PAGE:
While the SEC’s pending best interest proposal is further delayed by the government shutdown, several individual states are moving ahead with their own fiduciary proposals.
Last Friday, Nevada Securities Division introduced a fiduciary rule to implement legislation that had passed in mid-2017, and is soliciting public comment until March 1. The proposed rule, however, allows the “Administrator” to adopt the SEC’s “fiduciary duty-related rule” so long as the SEC’s regulation “doesn’t materially diminish the fiduciary duty” included in the Nevada statutes.
The rule covers broker-dealers and sales representatives who provide investment advice, manage client assets, perform discretionary trading or otherwise establish a fiduciary relationship, and it defines BDs and sales reps to include even those who call themselves advisors, financial planners, financial consultants, retirement consultants, retirement planners, wealth managers, counselors or “other titles that the Administrator may by order deem appropriate.”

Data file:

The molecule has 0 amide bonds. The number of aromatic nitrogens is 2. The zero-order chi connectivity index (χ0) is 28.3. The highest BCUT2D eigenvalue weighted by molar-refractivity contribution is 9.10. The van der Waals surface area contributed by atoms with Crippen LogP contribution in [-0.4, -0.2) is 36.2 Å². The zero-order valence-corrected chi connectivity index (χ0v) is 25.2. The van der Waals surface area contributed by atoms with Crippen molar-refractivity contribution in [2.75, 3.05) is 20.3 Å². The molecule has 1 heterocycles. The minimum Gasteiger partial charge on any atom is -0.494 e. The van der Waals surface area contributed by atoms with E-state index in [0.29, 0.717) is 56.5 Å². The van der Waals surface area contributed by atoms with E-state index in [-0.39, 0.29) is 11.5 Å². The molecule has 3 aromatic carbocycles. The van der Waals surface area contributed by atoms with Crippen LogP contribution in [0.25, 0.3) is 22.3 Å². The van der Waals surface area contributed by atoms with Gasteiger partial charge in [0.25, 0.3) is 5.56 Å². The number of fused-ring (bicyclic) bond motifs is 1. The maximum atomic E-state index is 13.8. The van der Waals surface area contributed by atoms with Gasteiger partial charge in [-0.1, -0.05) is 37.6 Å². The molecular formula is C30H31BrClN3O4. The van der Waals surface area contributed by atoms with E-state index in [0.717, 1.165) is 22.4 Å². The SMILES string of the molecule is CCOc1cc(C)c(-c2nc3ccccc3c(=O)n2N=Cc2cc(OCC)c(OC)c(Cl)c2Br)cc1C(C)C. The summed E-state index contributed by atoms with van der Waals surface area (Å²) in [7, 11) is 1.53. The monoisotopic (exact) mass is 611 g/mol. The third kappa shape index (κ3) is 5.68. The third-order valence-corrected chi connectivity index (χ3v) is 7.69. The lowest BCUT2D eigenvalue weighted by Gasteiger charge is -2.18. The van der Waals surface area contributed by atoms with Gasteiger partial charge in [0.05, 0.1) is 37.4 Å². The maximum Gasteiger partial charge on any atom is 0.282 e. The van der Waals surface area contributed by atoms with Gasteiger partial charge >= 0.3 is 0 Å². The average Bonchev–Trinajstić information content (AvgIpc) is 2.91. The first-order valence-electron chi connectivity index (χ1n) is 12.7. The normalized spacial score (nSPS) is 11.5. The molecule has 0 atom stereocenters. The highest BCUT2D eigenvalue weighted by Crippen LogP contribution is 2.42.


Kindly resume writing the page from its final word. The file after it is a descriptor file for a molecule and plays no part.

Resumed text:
A broker-dealer or sales rep that calls themselves a financial planner or wealth manager would be subject to the fiduciary rule.
The proposed rule allows all of those under its jurisdiction to receive commissions “so long as it is in the client’s best interest to be charged by transaction as opposed to other types of fees” and to sell proprietary products so long as that information is disclosed and other condition are met.
Nevada is likely to be first state to adopt a fiduciary rule, possibly by year- end, according to Andrew Remo, director of legislative affairs at the American Retirement Association. But he expects the final rule will be challenged in court if, like the proposed rule, it does not include a carve-out for retirement plans covered by the federal Employee Retirement Income Security Act of 1974 (ERISA).
“ERISA plans should be carved out of any state-based standard because they are already subject to a federal fiduciary standard,” said Remo.